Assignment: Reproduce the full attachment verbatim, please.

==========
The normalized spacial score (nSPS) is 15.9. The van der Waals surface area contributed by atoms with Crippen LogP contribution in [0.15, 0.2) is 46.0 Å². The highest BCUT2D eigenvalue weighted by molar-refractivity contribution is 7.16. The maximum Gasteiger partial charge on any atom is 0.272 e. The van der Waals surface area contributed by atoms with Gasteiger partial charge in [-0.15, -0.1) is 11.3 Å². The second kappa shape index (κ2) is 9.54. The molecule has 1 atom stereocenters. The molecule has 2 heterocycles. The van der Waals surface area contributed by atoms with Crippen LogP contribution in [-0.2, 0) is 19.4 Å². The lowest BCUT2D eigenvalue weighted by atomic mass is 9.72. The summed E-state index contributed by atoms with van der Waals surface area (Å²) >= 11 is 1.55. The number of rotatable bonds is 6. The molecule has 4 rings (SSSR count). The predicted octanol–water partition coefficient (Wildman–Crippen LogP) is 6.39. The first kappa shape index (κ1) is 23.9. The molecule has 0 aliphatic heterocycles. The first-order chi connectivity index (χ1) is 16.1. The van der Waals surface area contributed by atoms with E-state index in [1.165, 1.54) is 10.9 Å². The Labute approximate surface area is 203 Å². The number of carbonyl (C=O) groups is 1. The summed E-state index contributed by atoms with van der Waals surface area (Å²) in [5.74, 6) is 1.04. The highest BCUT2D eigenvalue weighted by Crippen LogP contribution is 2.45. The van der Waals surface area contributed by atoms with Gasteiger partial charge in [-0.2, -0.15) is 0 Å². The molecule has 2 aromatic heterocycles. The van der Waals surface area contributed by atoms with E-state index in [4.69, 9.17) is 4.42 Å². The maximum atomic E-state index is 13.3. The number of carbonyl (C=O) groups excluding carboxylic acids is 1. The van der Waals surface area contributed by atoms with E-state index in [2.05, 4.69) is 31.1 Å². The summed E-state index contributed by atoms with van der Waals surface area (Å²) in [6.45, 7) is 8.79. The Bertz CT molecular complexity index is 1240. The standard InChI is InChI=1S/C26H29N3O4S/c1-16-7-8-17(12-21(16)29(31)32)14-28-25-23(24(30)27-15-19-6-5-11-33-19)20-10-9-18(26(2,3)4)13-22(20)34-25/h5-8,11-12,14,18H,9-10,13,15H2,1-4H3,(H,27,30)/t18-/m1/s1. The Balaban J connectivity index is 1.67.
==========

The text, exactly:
The normalized spacial score (nSPS) is 15.9. The van der Waals surface area contributed by atoms with Crippen LogP contribution in [0.15, 0.2) is 46.0 Å². The highest BCUT2D eigenvalue weighted by molar-refractivity contribution is 7.16. The maximum Gasteiger partial charge on any atom is 0.272 e. The van der Waals surface area contributed by atoms with Gasteiger partial charge in [-0.15, -0.1) is 11.3 Å². The second kappa shape index (κ2) is 9.54. The molecule has 1 atom stereocenters. The molecule has 2 heterocycles. The van der Waals surface area contributed by atoms with Crippen LogP contribution in [-0.2, 0) is 19.4 Å². The lowest BCUT2D eigenvalue weighted by atomic mass is 9.72. The summed E-state index contributed by atoms with van der Waals surface area (Å²) >= 11 is 1.55. The number of rotatable bonds is 6. The molecule has 4 rings (SSSR count). The predicted octanol–water partition coefficient (Wildman–Crippen LogP) is 6.39. The first kappa shape index (κ1) is 23.9. The molecule has 0 aliphatic heterocycles. The first-order chi connectivity index (χ1) is 16.1. The van der Waals surface area contributed by atoms with E-state index in [1.165, 1.54) is 10.9 Å². The Labute approximate surface area is 203 Å². The number of carbonyl (C=O) groups is 1. The summed E-state index contributed by atoms with van der Waals surface area (Å²) in [5.74, 6) is 1.04. The highest BCUT2D eigenvalue weighted by Crippen LogP contribution is 2.45. The van der Waals surface area contributed by atoms with Gasteiger partial charge in [-0.2, -0.15) is 0 Å². The molecule has 2 aromatic heterocycles. The van der Waals surface area contributed by atoms with E-state index in [4.69, 9.17) is 4.42 Å². The maximum atomic E-state index is 13.3. The number of carbonyl (C=O) groups excluding carboxylic acids is 1. The van der Waals surface area contributed by atoms with E-state index in [2.05, 4.69) is 31.1 Å². The summed E-state index contributed by atoms with van der Waals surface area (Å²) in [6.45, 7) is 8.79. The Bertz CT molecular complexity index is 1240. The standard InChI is InChI=1S/C26H29N3O4S/c1-16-7-8-17(12-21(16)29(31)32)14-28-25-23(24(30)27-15-19-6-5-11-33-19)20-10-9-18(26(2,3)4)13-22(20)34-25/h5-8,11-12,14,18H,9-10,13,15H2,1-4H3,(H,27,30)/t18-/m1/s1. The Balaban J connectivity index is 1.67.